When Kofi Cockburn announced his return to Illinois this summer, it immediately made the Fighting Illini a national title contender. While the Illini are only ranked No. 11 in the AP Poll, both Bart Torvik and Ken Pomeroy have them as the fifth-best team in the country.
There are currently unconfirmed reports that Cockburn may miss several games to start the year because of memorabilia he sold after he declared for the draft, and before NIL went into effect. It would be a shame to lose any player for such a trivial violation, much less a player like Kofi.
Cockburn was named an AP preseason All-American, and he’s also the Big Ten preseason Player of the Year.
So, how did Illinois’ big man get here?
Kofi’s Analytical Value
Ayo Dosunmu was the most important player on the Illini last year. Right?
Most people would agree that Ayo was the best Illini player last year, closely followed by Kofi Cockburn. After all, Ayo was a first team All-American, Kofi was on the second team. Ayo got drafted, Kofi withdrew.
But if you start to look at individual metrics, the numbers paint a slightly different picture.
Here are Cockburn and Dosunmu’s Big Ten ranks from last year in nine advanced metric categories, according to Sports-Reference.
Cockburn led the Big Ten last year in effective field goal (eFG%) and true shooting (TS%) percentages. Both stats measure all field goals, while TS% measures free throw shooting as well. Keep in mind, he only shot .553 from the line last year, and he didn’t take any threes! Imagine what he could be if he could hit 75% of his foul shots.
In addition to leading the Big Ten in eFG% and TS%, Kofi was second in offensive, defensive, and total win shares. He was also third in offensive and defensive ratings, which measure the points produced and allowed per possession, respectively.
Ayo piled up a ton of win shares because he played more minutes than Kofi, but Ayo’s win shares per 40 minutes were actually lower than Kofi’s. This isn’t to say that Ayo wasn’t a great player. He might be the best in Illinois history.
It just means that Kofi is right there with him.
How good is Kofi compared to the rest of the country? Last year, Kofi scored 17.7 PPG and grabbed 9.5 RPG per game. No other player in the country had over 15 PPG and 9 RPG.
Strengths and Weaknesses
Cockburn is 7-feet tall and 285 pounds, which in itself is rare for a college basketball player.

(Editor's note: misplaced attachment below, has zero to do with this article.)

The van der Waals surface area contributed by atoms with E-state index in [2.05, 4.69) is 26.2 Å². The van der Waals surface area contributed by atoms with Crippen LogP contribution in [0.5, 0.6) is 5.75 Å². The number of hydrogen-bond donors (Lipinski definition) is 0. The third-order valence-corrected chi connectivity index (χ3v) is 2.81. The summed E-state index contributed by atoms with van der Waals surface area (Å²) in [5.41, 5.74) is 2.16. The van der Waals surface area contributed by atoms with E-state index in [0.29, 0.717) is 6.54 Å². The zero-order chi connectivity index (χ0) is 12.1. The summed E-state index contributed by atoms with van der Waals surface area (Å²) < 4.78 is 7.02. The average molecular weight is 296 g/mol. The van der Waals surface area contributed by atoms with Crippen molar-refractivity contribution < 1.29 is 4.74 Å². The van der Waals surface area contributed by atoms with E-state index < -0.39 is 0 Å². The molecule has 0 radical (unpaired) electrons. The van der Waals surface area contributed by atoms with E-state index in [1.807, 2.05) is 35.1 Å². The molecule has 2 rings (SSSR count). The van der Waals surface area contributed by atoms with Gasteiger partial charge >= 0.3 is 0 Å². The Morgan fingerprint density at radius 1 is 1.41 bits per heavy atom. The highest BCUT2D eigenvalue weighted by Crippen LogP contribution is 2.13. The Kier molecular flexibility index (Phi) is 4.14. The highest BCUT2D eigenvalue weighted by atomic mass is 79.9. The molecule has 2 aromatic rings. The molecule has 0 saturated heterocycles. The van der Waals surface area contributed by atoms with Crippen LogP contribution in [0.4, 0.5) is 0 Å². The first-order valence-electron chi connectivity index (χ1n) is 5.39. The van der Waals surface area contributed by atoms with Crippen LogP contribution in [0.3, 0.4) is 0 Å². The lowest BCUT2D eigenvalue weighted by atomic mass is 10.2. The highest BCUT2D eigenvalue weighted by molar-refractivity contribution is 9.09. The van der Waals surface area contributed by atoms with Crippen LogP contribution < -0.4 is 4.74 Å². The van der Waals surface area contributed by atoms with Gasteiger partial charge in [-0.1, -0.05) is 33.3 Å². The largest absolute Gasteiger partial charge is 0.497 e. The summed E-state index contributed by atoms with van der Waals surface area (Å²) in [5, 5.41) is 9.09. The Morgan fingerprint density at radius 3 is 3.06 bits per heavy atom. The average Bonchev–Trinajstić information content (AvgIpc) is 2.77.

In fact, Kofi has more muscle (read: weighs more) than every All-NBA player from last year.
Yep, he’s a pound heavier than Jokic.
Because of this, he isn’t your typical fast-break threat, but he can still get down the floor very fast for his size.
Kofi will have to work on his mid-range and free throw shooting. According to Torvik, he only made 40.2% of his shots away from the rim, an improvement from 27.5% the year before as a freshman. Oddly enough, Kofi became a worse free throw shooter last year, going from .677 in 2020-21 to .553 in 2021-22. Both of these can be fixed with more practice reps.
In the half court game, Kofi’s nearly impossible to score on. The big man has a career 1.4 blocks per game, and only allowed 93.5 points per 100 possessions last year. That was third in the Big Ten only to Big Ten DPOY Myles Johnson and NBA lottery pick Franz Wagner. On offense, he gets doubled on nearly every possession, and he’s often triple-teamed.
However, Cockburn didn’t take advantage of many of those double- and triple-teams last year. He only recorded five total assists, down from 20 the year before. This is the area that Kofi needs to improve in the most. Like shooting, this can and should be taught through practice reps.
If you can stomach the video below, Kofi is double-teamed at 3:16. He could have passed it to Ayo or Trent Frazier on the wing for a three, Andre Curbelo at the top of the key for a drive, or Jacob Grandison for the bailout. Instead, he goes up with the shot and No. 12 Marquise Kennedy comes from behind on the help and blocks his shot.
Understandably, Brad Underwood and Orlando Antigua relied a lot on Kofi’s power last year. But when a player is double-teamed so often, he should be coached to look for the open man on the perimeter. If he’s triple-teamed like he was in the video, there will be multiple open looks.
Kofi’s lack of passing is not why Illinois lost to Loyola. Still, to make Illinois a more competitive team, Kofi will have to pass out of those double- and triple-teams. Brad Underwood knows this, and without a doubt has made this a point in practice.
Kofi’s Supporting Cast
There are two players that are key to Cockburn’s success this year. The one player that might be as important as Kofi is Andre Curbelo. We’ve seen how explosive they can be in the pick and roll.
The play below capped a big win over Indiana on the road.
#Illini Andre Curbelo with the slick pass feeds Kofi Cockburn who corals the ball and slams it home late in overtime vs Indiana. What a play to put Illinois up four over Indiana with 20 seconds left to play. pic.twitter.com/mCUcNTutAf— Hoop Informatics (@HoopInformatics) February 3, 2021
Curbelo’s development as a starting point guard is crucial to Kofi’s success.
In addition to Curbelo, Kofi now has an solid backup in Omar Payne.
As good as Giorgi Bezhanishvili was, he got pushed around from time to time. It’ll be much more difficult to push Payne around. Omar is 6-foot-10 with a 7-foot-5 wingspan, and he has a career 3.0 blocks per 40 minutes. Payne should be able to give Kofi ample rest if he gets into foul trouble, and that will enable Kofi to be even more aggressive on defense.
Kofi is extremely important to this Illini team, and now he has a backup. If he can improve his mid-range and free throw shooting, and become a better passer, Illinois will be very dangerous come tournament time.